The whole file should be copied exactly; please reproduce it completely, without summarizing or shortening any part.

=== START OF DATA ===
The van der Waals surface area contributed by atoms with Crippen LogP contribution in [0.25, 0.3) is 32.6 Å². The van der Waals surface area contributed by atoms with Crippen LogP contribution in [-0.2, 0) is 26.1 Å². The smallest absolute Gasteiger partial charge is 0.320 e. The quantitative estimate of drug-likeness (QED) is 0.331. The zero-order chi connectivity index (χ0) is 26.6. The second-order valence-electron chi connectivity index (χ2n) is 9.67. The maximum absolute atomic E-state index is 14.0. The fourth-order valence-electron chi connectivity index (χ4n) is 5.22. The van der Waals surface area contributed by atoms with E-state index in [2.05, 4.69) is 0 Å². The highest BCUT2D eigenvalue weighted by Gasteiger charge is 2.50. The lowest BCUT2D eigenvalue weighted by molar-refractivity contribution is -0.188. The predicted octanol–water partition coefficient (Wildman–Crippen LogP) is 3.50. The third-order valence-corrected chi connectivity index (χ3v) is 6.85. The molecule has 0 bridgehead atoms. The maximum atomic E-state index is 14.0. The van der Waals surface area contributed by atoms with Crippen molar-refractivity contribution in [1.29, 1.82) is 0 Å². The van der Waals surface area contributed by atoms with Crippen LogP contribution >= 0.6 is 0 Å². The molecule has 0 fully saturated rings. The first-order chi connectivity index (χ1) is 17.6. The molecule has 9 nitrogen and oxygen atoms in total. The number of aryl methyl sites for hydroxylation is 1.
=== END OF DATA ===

The van der Waals surface area contributed by atoms with Crippen LogP contribution in [0.25, 0.3) is 32.6 Å². The van der Waals surface area contributed by atoms with Crippen LogP contribution in [-0.2, 0) is 26.1 Å². The smallest absolute Gasteiger partial charge is 0.320 e. The quantitative estimate of drug-likeness (QED) is 0.331. The zero-order chi connectivity index (χ0) is 26.6. The second-order valence-electron chi connectivity index (χ2n) is 9.67. The maximum absolute atomic E-state index is 14.0. The fourth-order valence-electron chi connectivity index (χ4n) is 5.22. The van der Waals surface area contributed by atoms with E-state index in [2.05, 4.69) is 0 Å². The highest BCUT2D eigenvalue weighted by Gasteiger charge is 2.50. The lowest BCUT2D eigenvalue weighted by molar-refractivity contribution is -0.188. The predicted octanol–water partition coefficient (Wildman–Crippen LogP) is 3.50. The third-order valence-corrected chi connectivity index (χ3v) is 6.85. The molecule has 0 bridgehead atoms. The maximum atomic E-state index is 14.0. The van der Waals surface area contributed by atoms with Crippen molar-refractivity contribution in [1.29, 1.82) is 0 Å². The van der Waals surface area contributed by atoms with Crippen LogP contribution >= 0.6 is 0 Å². The molecule has 0 fully saturated rings. The first-order chi connectivity index (χ1) is 17.6. The molecule has 9 nitrogen and oxygen atoms in total. The number of aryl methyl sites for hydroxylation is 1.